Today, on the first ever Local Charities Day, we look at what is happening throughout the sector.
Research shows widespread support for local charities
The Charities Aid Foundation has released research showing that 64 per cent of people believe that local charities make a significant contribution to their community, while 1 in 4 people would give to small charities.
The CAF polling, carried out by YouGov, also showed that 56 per cent of people wanted to see local charities receiving more support from local authorities, and 51 per cent from central government.
When asked about how important a role local charities play in British society on a scale of 1-10 (where 1 is not at all important and 10 is essential) the mean score was 7.7.
John Low, chief executive of CAF, said: “Local charities are at the heart of the UK’s social fabric and there is no doubt their work makes the country a better place. It is good to see the government recognising and celebrating that by introducing a Local Charities Day.
“Of course, the hard work of these thousands of organisations up and down the country is something that should be celebrated all year round. As government looks to devolve greater powers to local areas, both local and central government should embrace the huge amount of expertise and experience that local charities can offer to develop a stronger Britain.”
The full report can be seen here.
Grants for Good campaign calls for minister to become ‘Grants Ambassador’
The sector campaign, Grants for Good, is using today to highlight the importance of grants for local charities, and is calling for Rob Wilson, minister for civil society, to become a ‘grants ambassador’.
The campaign, which brings together the Directory of Social Change, NAVCA, Children England, CLINKS, Lloyds Bank Foundation for England and Wales and Charity Finance Group, has written to the Minister for Civil Society to ask him to become a grants champion on Local Charities Day.
The campaign is highlighting the significant cuts in grant spending made by central and local government over the past decade, which according to the NCVO Civil Society Almanac has fallen by over 60% since 2004.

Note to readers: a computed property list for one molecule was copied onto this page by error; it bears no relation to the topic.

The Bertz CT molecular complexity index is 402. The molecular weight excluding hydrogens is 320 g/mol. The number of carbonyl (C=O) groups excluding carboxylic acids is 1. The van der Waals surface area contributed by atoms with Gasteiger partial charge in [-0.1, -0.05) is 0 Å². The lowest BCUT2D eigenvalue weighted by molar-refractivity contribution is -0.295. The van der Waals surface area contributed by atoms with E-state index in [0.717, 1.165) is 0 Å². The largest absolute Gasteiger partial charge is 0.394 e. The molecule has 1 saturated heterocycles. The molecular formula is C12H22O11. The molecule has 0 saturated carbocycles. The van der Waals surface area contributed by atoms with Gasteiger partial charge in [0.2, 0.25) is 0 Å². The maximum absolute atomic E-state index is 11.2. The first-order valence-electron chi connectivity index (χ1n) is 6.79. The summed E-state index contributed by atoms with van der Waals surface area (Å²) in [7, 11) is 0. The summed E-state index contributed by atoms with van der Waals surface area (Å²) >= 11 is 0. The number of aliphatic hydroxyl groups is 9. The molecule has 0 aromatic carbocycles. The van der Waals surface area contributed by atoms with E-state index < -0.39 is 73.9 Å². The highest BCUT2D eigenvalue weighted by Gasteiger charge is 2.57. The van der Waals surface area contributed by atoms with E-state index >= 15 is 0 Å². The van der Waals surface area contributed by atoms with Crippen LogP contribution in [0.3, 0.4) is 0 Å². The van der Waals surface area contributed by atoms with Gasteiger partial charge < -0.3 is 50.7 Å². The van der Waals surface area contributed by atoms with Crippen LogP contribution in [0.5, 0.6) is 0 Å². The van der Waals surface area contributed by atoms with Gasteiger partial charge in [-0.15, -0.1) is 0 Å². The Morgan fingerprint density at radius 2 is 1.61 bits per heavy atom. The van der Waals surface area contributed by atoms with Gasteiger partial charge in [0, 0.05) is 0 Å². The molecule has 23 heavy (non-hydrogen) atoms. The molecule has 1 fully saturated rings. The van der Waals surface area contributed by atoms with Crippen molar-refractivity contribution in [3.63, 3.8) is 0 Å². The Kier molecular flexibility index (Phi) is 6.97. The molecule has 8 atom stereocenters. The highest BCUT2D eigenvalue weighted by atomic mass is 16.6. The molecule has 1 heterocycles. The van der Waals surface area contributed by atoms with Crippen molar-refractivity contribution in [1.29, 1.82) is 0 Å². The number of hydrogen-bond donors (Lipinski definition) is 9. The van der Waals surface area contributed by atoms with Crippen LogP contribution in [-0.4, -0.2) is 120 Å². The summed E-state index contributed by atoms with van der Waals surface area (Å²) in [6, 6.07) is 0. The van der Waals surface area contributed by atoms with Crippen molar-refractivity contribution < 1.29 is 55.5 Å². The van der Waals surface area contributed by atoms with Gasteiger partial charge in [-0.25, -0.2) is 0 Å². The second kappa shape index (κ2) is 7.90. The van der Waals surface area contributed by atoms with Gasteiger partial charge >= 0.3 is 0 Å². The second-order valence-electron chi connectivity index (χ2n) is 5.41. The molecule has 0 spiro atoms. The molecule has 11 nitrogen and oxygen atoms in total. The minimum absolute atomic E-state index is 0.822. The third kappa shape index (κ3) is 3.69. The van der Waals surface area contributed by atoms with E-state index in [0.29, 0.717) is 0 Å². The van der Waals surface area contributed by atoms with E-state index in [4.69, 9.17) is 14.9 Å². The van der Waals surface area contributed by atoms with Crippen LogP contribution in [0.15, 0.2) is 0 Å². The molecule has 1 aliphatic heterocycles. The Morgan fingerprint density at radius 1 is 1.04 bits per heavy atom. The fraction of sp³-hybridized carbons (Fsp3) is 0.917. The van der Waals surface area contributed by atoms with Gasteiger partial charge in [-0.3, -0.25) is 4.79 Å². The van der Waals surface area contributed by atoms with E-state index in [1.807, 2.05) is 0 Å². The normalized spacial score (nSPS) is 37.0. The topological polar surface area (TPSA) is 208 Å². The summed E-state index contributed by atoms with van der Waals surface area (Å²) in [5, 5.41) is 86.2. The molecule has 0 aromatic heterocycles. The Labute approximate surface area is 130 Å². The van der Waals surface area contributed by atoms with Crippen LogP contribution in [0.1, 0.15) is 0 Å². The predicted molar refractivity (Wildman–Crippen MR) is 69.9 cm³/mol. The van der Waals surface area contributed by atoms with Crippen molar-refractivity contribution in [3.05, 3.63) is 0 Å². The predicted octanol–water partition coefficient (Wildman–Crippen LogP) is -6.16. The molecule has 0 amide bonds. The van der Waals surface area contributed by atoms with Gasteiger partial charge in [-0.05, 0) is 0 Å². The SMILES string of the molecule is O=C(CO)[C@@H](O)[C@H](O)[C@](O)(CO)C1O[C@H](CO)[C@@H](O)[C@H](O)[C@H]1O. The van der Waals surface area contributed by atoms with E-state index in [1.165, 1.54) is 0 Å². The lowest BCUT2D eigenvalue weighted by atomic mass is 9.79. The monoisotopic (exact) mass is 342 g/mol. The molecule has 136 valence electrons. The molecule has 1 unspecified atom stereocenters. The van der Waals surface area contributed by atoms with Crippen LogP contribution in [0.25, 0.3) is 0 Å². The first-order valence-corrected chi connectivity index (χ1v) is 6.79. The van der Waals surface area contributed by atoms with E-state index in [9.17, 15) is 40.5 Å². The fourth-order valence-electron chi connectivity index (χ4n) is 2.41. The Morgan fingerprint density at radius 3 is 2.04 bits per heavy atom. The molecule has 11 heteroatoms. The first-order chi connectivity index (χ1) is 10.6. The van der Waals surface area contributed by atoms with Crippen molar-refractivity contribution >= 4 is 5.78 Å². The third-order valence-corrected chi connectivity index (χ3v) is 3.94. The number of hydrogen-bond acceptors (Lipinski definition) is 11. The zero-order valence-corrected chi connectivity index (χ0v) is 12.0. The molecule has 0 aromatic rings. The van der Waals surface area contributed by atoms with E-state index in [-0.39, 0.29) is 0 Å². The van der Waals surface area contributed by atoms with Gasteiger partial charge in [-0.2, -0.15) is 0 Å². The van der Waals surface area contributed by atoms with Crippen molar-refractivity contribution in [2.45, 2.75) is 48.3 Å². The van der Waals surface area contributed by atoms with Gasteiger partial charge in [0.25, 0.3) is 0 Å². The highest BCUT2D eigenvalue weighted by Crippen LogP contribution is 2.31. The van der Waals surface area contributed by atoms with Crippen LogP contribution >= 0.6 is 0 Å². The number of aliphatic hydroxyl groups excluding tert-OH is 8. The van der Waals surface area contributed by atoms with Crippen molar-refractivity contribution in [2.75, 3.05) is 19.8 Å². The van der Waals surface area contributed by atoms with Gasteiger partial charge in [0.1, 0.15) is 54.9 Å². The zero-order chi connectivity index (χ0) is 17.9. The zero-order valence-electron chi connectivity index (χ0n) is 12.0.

It is also pushing a Thunderclap – which allows supporters to tweet the same post at the same time – to call on Wilson to take up the role. It has signed up over 100 charities and individuals and has a social media reach of over 300,000.
It also sent letters to council leaders across England to ask them to carry out reviews of their commissioning practices to ensure that grants are used where appropriate and distributing the Principles of Good Grant Making.
Andrew O’Brien, head of policy and engagement at CFG, said: “Local Charities Day is a great opportunity to highlight that one of the things that is key to their survival: grants. Sadly, grants are becoming rarer as commissioners have not been given the support that they need to consider grant making.
“The minister for civil society should be commended for putting local charities in the spotlight, the next step must be to do something that will support their work. Improving and increasing grant making would be the single biggest thing that government could do to support them.”
Government match-funding Localgiving’s ‘Grow Your Tenner’ campaign
The government has committed to providing match funding for Localgiving’s ‘Grow Your Tenner’ campaign.
The Office for Civil Society has provided £250,000 in match funding to boost ‘Grow Your Tenner’ and support a #GiveMe5 campaign which will run on Local Charities Day. This brings the total match funding available for local charities participating in the campaigns to £350,000.
The Grow Your Tenner will match one time donations from the public by up to £10 and monthly direct debits by up to £10 for the first three months. #GiveMe5 will give people another opportunity to get involved and support charities in their area by matching 1,000 £5 donations made on Local Charities Day - 16 December.
Message from the minister
Welcoming the day, minister for civil society Rob Wilson said: “Up and down the country there are people working tirelessly in local charities to improve the lives of those living in our communities. Their commitment and enthusiasm often goes unrecognised and I want us to change that.
“Local Charities Day means we can say a collective thank you to these organisations and the unsung heroes whose work is helping to build a society for everyone.”
To read Wilson's blog on Local Charities Day, click here.
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